Past midnight, four teenage girls huddle against the Kathmandu cold, making their way to a cheap rented room they call home.

Their eyelids are covered in bright-pink dust and lined with kohl. Their trousers are thin and their frayed jackets stretch against chests that are just beginning to take shape. Their fingers and toes are swollen with sores from exposure to extreme cold, and their colourful nail polish is chipped.

‘I ran away from home when I was 11,’ said Samjhana, who asked that her surname be withheld. She has been ‘entertaining’ male customers at a restaurant in Kathmandu for over a year now.

‘My father used to drink and beat my mother and me.’

Samjhana and her friend Sarita left their village in Lamjung district, with an acquaintance who promised jobs in Kathmandu.

‘We thought it might be the end to the beating and poverty,’ she said. But the unwitting girls were unprepared for the true nature of the job: they are employed as sex workers in restaurants.

‘Traffickers usually lure the village girls to the city with new clothes, jewellery, shoes – things they have never had in the village,’ said P Pradhan of Change Nepal, an organization working to combat human trafficking.

With the start of the Maoist insurgency in the mid 1990s, nearly 30,000 people became internally displaced, which was also the time sex tourism boomed in the country.

‘The village girls became an easy target for traffickers in 2003-4 when the Maoist insurgency was at its peak, as parents would send their children to the cities in exchange for a small sum of money, to protect them from the insurgency in the villages,’ Pradhan explained.

Fleeing the prospect of conscription into the rebels’ ranks, many girls who landed in the capital ended up in the teeming prostitution business masked by dance bars, where scantily-clad girls dance for the customers, and cabin restaurants, where diners eat in cubicles.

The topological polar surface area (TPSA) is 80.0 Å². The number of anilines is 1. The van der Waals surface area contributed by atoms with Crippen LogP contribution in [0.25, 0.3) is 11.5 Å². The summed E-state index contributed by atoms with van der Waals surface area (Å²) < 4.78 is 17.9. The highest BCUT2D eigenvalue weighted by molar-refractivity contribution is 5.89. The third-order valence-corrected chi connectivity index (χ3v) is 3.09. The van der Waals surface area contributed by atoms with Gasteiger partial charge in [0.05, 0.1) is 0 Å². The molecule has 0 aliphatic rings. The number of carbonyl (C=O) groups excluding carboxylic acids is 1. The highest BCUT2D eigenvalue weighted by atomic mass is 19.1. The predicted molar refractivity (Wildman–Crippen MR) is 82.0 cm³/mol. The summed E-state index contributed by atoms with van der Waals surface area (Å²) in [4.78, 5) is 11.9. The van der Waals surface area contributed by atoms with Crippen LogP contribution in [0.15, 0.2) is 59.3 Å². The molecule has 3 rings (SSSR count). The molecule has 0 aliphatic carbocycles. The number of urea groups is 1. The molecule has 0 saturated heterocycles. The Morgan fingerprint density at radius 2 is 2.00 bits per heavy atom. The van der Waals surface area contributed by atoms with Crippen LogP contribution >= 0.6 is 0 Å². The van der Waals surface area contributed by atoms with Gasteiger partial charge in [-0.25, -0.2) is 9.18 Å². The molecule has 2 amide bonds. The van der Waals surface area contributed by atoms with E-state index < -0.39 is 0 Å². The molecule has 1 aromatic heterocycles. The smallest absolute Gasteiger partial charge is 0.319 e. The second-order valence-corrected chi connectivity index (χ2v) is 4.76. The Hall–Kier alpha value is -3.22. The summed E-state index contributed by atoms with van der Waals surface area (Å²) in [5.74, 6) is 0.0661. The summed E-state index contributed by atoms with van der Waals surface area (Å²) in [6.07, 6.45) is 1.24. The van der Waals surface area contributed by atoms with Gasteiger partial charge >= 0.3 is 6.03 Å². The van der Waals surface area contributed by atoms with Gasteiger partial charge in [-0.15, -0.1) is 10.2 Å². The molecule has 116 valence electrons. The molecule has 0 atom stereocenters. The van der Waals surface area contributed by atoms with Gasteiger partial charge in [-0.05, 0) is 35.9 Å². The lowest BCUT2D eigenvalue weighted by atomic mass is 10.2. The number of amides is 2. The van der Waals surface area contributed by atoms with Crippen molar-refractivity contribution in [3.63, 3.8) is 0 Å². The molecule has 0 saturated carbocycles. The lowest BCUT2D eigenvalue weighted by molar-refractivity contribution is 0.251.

Although the girls do not feature on the menu, sex is as available as food and drink.

‘These are places where the girls undergo extreme exploitation,’ Pradhan said. ‘Forced exposure to alcohol and gang rape is not uncommon.’

Change Nepal has been offering classes to rehabilitate the girls into different vocations since 2003, including literacy and health instruction as well as psychological counseling.

Government figures put the number of dance and cabin restaurants in Kathmandu at over 1,200, employing 50,000 people. Eighty per cent of those are women between 12 and 30 years of age.

‘It’s not that I didn’t want to go to school, but I never had enough money to buy books or a school uniform,’ Sarita said. ‘My parents think I work as a maid for some rich people in Kathmandu.’

The conversation is punctuated by long silences.

‘We didn’t know what the job actually was at first, as we were told to work as waitresses,’ Samjhana said, explaining her shock when the employer and the customers began groping her.

Every month, the girls earn 5,000 rupees (66 US dollars), a large sum for many who had left home with barely a few hundred rupees. They often find it difficult to return to normal life because of social stigma.

The government recognizes the restaurants as legal because they are registered as eateries.

Police sometimes raid the establishments and make arrests, but the customers are usually released on bail, while the girls are subjected to inappropriate examinations and worse, Pradhan said.

‘Sometimes they have even been sexually abused and photographed undressed, which only makes things worse for the victim,’ he said.

According to Nepal Restaurant Entrepreneurs Association, there are around 30,000 women employed in Kathmandu restaurants, most of them illiterate. Although the association said its members do not employ women under 18, anti-trafficking activists said there are girls as young as 10 working as prostitutes.

The women’s rights organization Maiti Nepal pressured the government in 2003 to abolish cubicles in restaurants and said the girls should not be forced to drink with clients. The government formed committees to study the employment conditions in the industry and listed recommendations, but there have been big lapses in implementation.

‘We do make arrests but it is not a permanent solution,’ police officer Haribahadur Pal of the Kathmandu Metropolitan Commissioner Office said.

‘The government needs to seek a long-term solution to remove the root causes like unemployment, poverty, illiteracy and the lack of skills which trap the girls in this trade.’ (-Deutsche Presse-Agentur)

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